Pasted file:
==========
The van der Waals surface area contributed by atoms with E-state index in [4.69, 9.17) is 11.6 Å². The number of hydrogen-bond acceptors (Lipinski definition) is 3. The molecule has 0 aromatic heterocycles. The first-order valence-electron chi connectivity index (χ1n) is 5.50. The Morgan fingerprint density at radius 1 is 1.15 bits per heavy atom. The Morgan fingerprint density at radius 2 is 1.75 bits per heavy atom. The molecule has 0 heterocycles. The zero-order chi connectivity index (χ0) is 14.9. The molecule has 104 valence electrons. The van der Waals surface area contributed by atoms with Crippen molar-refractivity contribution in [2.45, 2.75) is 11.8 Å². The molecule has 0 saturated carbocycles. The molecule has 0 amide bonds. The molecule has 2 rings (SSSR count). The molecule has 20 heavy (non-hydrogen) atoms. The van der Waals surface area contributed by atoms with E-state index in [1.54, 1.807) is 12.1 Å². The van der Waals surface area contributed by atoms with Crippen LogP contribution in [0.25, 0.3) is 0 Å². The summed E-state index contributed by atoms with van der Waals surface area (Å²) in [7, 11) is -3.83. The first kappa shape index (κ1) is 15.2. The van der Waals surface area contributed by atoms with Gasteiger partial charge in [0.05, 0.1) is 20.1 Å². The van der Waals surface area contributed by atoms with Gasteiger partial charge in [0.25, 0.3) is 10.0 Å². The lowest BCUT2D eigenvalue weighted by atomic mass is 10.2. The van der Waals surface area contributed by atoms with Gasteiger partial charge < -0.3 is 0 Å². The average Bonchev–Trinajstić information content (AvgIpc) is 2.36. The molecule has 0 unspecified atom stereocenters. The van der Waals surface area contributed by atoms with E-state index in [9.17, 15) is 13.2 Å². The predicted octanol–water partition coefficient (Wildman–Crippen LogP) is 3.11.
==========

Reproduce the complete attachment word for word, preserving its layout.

The van der Waals surface area contributed by atoms with E-state index in [4.69, 9.17) is 11.6 Å². The number of hydrogen-bond acceptors (Lipinski definition) is 3. The molecule has 0 aromatic heterocycles. The first-order valence-electron chi connectivity index (χ1n) is 5.50. The Morgan fingerprint density at radius 1 is 1.15 bits per heavy atom. The Morgan fingerprint density at radius 2 is 1.75 bits per heavy atom. The molecule has 0 heterocycles. The zero-order chi connectivity index (χ0) is 14.9. The molecule has 104 valence electrons. The van der Waals surface area contributed by atoms with Crippen molar-refractivity contribution in [2.45, 2.75) is 11.8 Å². The molecule has 0 saturated carbocycles. The molecule has 0 amide bonds. The molecule has 2 rings (SSSR count). The molecule has 20 heavy (non-hydrogen) atoms. The van der Waals surface area contributed by atoms with E-state index in [1.54, 1.807) is 12.1 Å². The van der Waals surface area contributed by atoms with Crippen LogP contribution in [0.25, 0.3) is 0 Å². The summed E-state index contributed by atoms with van der Waals surface area (Å²) in [7, 11) is -3.83. The first kappa shape index (κ1) is 15.2. The van der Waals surface area contributed by atoms with Gasteiger partial charge in [0.05, 0.1) is 20.1 Å². The van der Waals surface area contributed by atoms with Gasteiger partial charge in [0.25, 0.3) is 10.0 Å². The lowest BCUT2D eigenvalue weighted by atomic mass is 10.2. The van der Waals surface area contributed by atoms with Gasteiger partial charge < -0.3 is 0 Å². The average Bonchev–Trinajstić information content (AvgIpc) is 2.36. The molecule has 0 unspecified atom stereocenters. The van der Waals surface area contributed by atoms with E-state index in [9.17, 15) is 13.2 Å². The predicted octanol–water partition coefficient (Wildman–Crippen LogP) is 3.11.